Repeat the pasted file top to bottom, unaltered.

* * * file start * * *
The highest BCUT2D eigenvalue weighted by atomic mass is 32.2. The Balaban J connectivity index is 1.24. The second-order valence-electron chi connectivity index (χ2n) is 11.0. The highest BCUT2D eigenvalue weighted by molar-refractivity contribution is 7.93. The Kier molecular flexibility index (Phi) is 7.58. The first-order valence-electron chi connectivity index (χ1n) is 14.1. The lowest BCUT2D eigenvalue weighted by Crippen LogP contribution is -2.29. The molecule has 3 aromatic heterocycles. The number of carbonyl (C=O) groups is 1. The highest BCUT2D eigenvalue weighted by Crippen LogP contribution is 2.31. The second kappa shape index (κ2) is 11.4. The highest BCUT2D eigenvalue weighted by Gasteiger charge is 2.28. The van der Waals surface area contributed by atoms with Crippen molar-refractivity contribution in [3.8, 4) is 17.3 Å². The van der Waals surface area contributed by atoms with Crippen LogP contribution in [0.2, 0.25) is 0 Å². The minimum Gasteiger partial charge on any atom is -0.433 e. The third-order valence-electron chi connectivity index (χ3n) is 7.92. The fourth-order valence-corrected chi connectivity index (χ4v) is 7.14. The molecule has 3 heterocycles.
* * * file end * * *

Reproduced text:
The highest BCUT2D eigenvalue weighted by atomic mass is 32.2. The Balaban J connectivity index is 1.24. The second-order valence-electron chi connectivity index (χ2n) is 11.0. The highest BCUT2D eigenvalue weighted by molar-refractivity contribution is 7.93. The Kier molecular flexibility index (Phi) is 7.58. The first-order valence-electron chi connectivity index (χ1n) is 14.1. The lowest BCUT2D eigenvalue weighted by Crippen LogP contribution is -2.29. The molecule has 3 aromatic heterocycles. The number of carbonyl (C=O) groups is 1. The highest BCUT2D eigenvalue weighted by Crippen LogP contribution is 2.31. The second kappa shape index (κ2) is 11.4. The highest BCUT2D eigenvalue weighted by Gasteiger charge is 2.28. The van der Waals surface area contributed by atoms with Crippen molar-refractivity contribution in [3.8, 4) is 17.3 Å². The van der Waals surface area contributed by atoms with Crippen LogP contribution in [0.2, 0.25) is 0 Å². The minimum Gasteiger partial charge on any atom is -0.433 e. The third-order valence-electron chi connectivity index (χ3n) is 7.92. The fourth-order valence-corrected chi connectivity index (χ4v) is 7.14. The molecule has 3 heterocycles.